A robust Disaster Recovery Plan is a necessity for all big and small businesses. Businesses that think a disaster will never happen to them, may be correct most of the time. However, the “once in a lifetime disaster”, is all that is needed to send a thriving business sans a Disaster Recovery Plan, into the shores of bankruptcy. Sanguine as one may be, a business going under is easier than one imagines.
Two crucial cogs in the Disaster Recovery Plan are Business Impact Analysis and Risk Analysis. However, Business Impact Analysis and Risk Analysis have to be at the correct stage of the overall Disaster Recovery Plan. Only then will it have the needed impact as a part of the Disaster Recovery Plan.
The overall goals of a Disaster Recovery Plan are:
- To device strategies and procedures to help an organization resume normal operations after a disaster
- To achieve normal or near-normal production within the shortest possible time
With these goals in mind, it can be seen that the Business Impact Analysis has to be done before Risk Analysis. The purpose of the Business Impact Analysis is to determine the most critical business functions in the organization, along with the assets that are needed for these functions. Once the critical functions have been determined, the Risk Analysis will list out the vulnerabilities, both external and internal, that the assets providing core business can be subjected to.
Business Impact Analysis as a component of Disaster Recovery Plan
Some of the critical business functions that could impact production during a disaster that have to be factored into a Business Impact Analysis are:
- Halt in business functions that generate revenue
- Death and injuries to critical staff
- Loss of production center
- Death or incapacitation of top decision making management staff
- Damage to assets linked to production
By posing a series of questions to key members of an operating sub-unit in an organization, it is possible to determine the business impact of a halt in production in that particular sub-unit. Therefore, at the end of this exercise, the big picture will emerge as to the order of criticality of each function. The Business Impact Analysis can now be formulated on the data obtained.
Some of the questions which have to be asked to obtain adequate information for Business Impact Analysis are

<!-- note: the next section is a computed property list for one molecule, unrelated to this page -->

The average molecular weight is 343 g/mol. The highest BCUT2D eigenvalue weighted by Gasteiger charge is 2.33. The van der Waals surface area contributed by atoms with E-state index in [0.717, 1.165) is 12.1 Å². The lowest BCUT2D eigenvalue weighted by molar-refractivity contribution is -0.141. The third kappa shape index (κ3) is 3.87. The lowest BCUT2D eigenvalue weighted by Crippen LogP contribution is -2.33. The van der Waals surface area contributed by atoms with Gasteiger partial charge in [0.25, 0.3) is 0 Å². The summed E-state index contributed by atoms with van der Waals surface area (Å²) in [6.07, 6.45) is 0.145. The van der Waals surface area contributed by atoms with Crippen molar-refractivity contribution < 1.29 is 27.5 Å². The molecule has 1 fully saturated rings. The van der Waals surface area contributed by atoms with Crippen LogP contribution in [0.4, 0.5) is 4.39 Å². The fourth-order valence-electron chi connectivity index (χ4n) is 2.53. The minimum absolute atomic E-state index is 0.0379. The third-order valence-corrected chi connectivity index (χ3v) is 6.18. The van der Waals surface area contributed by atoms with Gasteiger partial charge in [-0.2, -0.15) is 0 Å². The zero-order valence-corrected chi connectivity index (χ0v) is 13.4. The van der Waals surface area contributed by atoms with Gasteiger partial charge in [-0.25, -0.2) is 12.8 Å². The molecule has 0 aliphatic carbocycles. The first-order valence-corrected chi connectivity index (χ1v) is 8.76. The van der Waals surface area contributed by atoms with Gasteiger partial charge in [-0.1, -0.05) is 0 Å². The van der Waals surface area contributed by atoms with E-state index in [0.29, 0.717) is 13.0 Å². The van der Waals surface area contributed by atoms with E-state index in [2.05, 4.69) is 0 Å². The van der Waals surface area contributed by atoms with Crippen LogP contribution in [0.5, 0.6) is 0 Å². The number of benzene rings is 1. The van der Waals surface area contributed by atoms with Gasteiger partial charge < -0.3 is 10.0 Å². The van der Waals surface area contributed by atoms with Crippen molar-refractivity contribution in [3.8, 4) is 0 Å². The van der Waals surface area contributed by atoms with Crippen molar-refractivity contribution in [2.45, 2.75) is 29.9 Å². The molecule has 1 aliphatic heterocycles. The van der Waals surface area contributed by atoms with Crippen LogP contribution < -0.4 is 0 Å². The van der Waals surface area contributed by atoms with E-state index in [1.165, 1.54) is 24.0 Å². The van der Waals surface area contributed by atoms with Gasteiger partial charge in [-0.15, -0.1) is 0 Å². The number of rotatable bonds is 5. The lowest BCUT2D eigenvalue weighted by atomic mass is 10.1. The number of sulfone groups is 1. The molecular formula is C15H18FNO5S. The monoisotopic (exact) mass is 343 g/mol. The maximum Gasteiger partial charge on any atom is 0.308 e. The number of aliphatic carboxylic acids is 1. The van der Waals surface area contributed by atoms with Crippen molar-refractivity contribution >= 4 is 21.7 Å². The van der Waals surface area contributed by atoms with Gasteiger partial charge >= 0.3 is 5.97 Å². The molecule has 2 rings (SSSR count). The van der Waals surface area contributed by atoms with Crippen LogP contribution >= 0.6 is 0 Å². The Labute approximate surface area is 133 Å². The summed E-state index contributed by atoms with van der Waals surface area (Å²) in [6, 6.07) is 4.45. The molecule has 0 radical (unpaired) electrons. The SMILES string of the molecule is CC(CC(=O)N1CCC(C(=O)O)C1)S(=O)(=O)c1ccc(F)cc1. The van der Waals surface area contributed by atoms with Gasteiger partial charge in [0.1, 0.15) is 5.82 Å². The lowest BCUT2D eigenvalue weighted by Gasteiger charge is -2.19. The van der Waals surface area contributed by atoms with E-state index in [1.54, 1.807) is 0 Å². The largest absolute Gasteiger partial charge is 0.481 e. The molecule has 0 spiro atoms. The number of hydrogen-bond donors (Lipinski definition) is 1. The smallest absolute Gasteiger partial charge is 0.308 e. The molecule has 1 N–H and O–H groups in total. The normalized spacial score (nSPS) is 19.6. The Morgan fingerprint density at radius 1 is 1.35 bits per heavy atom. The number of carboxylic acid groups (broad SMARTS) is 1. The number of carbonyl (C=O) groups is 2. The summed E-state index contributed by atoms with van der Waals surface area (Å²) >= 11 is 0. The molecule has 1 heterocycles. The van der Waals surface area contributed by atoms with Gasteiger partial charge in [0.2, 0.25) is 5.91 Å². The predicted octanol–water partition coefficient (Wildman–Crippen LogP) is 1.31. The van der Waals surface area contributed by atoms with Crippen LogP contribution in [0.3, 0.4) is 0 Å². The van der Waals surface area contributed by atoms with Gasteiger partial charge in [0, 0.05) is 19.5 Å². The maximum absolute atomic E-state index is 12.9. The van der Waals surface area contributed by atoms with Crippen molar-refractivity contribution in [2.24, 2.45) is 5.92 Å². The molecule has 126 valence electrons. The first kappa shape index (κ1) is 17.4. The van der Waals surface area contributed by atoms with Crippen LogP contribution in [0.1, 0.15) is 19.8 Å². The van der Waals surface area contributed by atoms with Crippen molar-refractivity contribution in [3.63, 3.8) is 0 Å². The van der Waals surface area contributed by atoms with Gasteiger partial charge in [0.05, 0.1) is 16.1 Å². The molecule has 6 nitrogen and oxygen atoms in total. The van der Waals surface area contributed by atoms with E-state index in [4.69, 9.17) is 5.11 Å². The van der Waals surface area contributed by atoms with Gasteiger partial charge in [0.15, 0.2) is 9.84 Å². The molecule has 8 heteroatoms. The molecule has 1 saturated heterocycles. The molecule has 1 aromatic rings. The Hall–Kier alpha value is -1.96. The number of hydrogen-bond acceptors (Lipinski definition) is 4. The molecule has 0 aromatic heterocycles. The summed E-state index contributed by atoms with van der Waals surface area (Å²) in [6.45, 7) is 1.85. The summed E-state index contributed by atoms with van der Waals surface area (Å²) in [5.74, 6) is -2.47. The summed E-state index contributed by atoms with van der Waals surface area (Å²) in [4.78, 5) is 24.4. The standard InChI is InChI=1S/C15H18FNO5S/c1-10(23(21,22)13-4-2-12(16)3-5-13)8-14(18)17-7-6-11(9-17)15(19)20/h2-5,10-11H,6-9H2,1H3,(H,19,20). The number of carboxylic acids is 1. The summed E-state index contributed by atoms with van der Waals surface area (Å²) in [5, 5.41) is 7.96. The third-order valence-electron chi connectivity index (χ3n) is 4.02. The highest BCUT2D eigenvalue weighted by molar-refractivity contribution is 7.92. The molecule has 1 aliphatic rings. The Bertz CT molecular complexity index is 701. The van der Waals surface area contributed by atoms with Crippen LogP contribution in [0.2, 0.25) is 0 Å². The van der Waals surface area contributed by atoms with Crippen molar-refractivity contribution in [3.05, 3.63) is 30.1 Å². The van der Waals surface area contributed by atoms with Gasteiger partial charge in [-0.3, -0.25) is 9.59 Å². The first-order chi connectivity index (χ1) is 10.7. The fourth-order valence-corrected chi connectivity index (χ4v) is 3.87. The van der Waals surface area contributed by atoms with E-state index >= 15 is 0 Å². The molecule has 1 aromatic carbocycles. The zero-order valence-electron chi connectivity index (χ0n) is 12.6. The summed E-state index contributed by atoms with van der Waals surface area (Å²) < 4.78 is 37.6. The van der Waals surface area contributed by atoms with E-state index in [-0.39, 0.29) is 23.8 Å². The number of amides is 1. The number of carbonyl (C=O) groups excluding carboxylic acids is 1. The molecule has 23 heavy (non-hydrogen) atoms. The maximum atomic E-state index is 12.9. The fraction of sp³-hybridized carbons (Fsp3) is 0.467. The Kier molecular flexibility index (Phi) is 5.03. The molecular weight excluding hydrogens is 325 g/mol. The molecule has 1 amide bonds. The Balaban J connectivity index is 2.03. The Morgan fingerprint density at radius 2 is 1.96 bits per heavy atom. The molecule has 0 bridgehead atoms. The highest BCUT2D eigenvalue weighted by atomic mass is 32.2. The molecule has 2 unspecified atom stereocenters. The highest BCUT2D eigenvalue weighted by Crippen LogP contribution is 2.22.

- What are the critical and non-critical business functions of a particular unit and how does it operate?
- What are the critical functions of each unit?
- What is the revenue loss per hour for the unit in case of production downtime?
- What are the external and internal inputs required for production in the unit?
- What data is required for production?
- What is the minimum recovery time to restore data to a pre-disaster state?
- What is the minimum staff requirement to keep the unit operational?
- What are the minimum assets required for production?
These are some of the answers to be elicited for Business Impact Analysis, but it is no means exhaustive
The Business Impact Analysis should have clarity on the following
- Potential problems a business could face
- Probable cost associated with a particular type of problem
- Level of protection to be given to a unit depending on its criticality
- The level of acceptable disruption
- The minimum level of assets required to maintain production
- The critical staff required to re-start and maintain production till normalcy is restored
Risk Analysis as a component of Disaster Recovery Plan
The Risk Analysis should primarily focus on the following risks associated with a disaster:
- Loss of production center
- Loss of critical data
- Loss of IT/Manufacturing functions
- Loss of skilled hands due to death/incapacitation or any other factor
Some of the common disasters that could strike a business are
- Fire at production center
- Power outage at production center
- Illness/incapacitation of staff
- Adverse weather conditions such as tornado, hurricane etc
- Flooding and/or water damage
- Accidental loss of data due to an employee mistake
By questioning and working with unit managers, it is possible to determine events which could adversely affect production. Some of the risks may be endemic to that area, whereas other types of risks could be a once in a life time event. Using available statistics, it is possible to have a reasonable estimate of the likelihood of an event occurring in that area and assign a risk factor to it, using standard guidelines.
Business Impact Analysis and Risk Analysis are key components of a Disaster Recovery Plan. When Business Impact Analysis and Risk Analysis are well formulated, it will go a long way in making a robust Disaster Recovery Plan.